Luke Jensen submitted a proposal to the University Senate in 2014 calling for a more streamlined and cohesive process for LGBT students to express their identities on university records and databases. But he never imagined the bill would still be gridlocked in the legislature three years later.
"I really didn't think it would take this long to get approved," said Jensen, director of the LGBT Equity Center. "We all want things to be written in a way that benefits everyone else on campus, so it is important to get it right. But I wish we could speed things up."
That bill isn't alone. Out of the 48 current senate bills, 13 were proposed before 2016, including a bill proposed in 2010 concerning policy when the university, faculty, staff or students own specific intellectual property.
The 2010 bill is taking longer than most items that go through senate committees because it's going through this university's Research Council, which operates outside the senate, until the bill is brought back to the Senate Executive Committee for approval, senate director Reka Montfort said. The bill was also brought to the senate two years ago but was sent back to the Research Council for additional work.
These types of bills are the exception, Montfort said, adding, "The majority of our items take no more than one to two years depending on the complexity of the issue, the timing of the charge and if the committee is already working on other charges."
"What a lot of people don't realize is the committees are only meeting once a month," Montfort said. "While it may seem like things are taking a long time, only a limited amount of progress can be made in the time scale of nine or 10 meeting per year."
Jensen said he understands why it has taken the senate so long to come to a decision on the gender marker proposal. On two separate occasions, the bill had to be set aside for more "urgent" proposals, one of the most notable being the updated sexual misconduct policy approved last year, which clarified certain definitions and made minor changes such as editing the confidential resources section and specifying the time frame for investigations and resolutions of complaints. And since Jensen proposed the bill, the Equity, Diversity, & Inclusion Senate Committee — which the SEC tasked to look into it — has had some changes in membership two different times, including a new committee chair.
"Anything that doesn't get done by the end of the academic year doesn't quite go back to zero, but a lot of work has to be repeated," said Charles Delwiche, current EDI committee chair. "I wasn't in charge of the committee when most of the work was done on this charge, so when I came I had to learn the material associated with this problem and so did the new committee members."
Delwiche added changing the system for how students express their identity in university databases is most likely going to cost "millions of dollars," because "none of the university systems interact with one another, which would have to be changed." With the current systems, students' names appear differently in the student records versus the personnel records. The personnel records override the student ones, affecting class rosters, student ID cards and the university directory.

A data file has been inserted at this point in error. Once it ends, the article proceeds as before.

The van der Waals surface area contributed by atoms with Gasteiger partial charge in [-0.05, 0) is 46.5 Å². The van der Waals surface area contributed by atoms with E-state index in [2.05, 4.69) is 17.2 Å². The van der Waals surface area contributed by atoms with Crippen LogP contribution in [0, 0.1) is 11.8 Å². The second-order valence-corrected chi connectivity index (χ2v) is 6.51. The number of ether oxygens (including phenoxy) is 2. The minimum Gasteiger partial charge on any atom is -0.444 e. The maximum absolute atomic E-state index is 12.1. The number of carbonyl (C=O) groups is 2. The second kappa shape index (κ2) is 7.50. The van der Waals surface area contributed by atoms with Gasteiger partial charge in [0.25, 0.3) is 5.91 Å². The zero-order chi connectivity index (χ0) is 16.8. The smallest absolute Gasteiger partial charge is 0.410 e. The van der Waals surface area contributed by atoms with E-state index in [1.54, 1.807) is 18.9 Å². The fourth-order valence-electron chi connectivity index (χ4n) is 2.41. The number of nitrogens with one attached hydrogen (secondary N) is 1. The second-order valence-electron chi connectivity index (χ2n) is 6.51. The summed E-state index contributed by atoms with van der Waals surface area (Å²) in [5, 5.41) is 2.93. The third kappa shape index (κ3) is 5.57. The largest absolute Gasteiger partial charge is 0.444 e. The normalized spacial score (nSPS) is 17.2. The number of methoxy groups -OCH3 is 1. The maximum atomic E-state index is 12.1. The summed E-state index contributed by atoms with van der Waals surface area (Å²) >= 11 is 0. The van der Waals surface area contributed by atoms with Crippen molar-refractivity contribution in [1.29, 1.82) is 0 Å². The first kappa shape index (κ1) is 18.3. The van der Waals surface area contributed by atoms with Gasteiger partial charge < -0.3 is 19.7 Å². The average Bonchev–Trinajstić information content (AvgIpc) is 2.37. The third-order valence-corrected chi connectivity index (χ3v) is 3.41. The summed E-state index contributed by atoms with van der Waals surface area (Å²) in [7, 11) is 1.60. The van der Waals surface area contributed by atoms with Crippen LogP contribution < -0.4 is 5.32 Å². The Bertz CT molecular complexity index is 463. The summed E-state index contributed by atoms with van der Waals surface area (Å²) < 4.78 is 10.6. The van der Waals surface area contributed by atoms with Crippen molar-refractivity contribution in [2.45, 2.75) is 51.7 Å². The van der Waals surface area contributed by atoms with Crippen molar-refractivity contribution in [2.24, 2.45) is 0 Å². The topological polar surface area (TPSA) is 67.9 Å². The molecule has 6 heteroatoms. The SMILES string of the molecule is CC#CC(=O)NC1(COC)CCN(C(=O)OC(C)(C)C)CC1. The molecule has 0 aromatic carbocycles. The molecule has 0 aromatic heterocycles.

The complicated process of having to reach out to most administrative offices at this university is one reason Delwiche cited for the delay in moving the bill forward.
While delays with some bills might be frustrating for students and university members, senators are taking care to not rush through proposals, student senator J.T. Stanley said.
"When you are a student and your lifespan is roughly four years on this campus, it is very dissuading for things to take so long in the senate," said Stanley, a senior individual studies major. "But the reason things take awhile is because the Senate Office does intensive vetting and the committees do very thorough research on each bill."
Both the gender marker proposal and the bill on the policy for intellectual property will be discussed at Monday's SEC meeting. If approved, they will move onto the senate floor for a vote at the next senate meeting on April 6.
Despite some bills' delays, however, others can be approved within weeks of their original proposal date.
For example, the Senate Office submitted a proposal on Feb. 8 to add two new undergraduate senator seats in the College of Information Studies and the School of Public Policy. The Elections, Representation, & Governance Committee approved the proposal on Feb. 14, and one day later the SEC approved it as well.
These two schools previously did not have undergraduate student representation because those undergraduate programs were just approved this academic year.
"This wasn't something we had to do research on because all undergraduate programs have to be represented with at least one student senator," Montfort said. "It is something you can approve in one meeting … versus something more complicated where a committee has to look at peer research and talk to other administrative offices about the policy."
Because the policy is already mandatory, it did not have to go up for a vote at a senate meeting.
Jensen said he is excited that the gender marker bill might get approved at the next senate meeting.
"Everyone who has worked on it has seen the value and necessity for this policy," Jensen said. "I hope it will move forward and conclude this chapter so we can move onto other issues we need to address."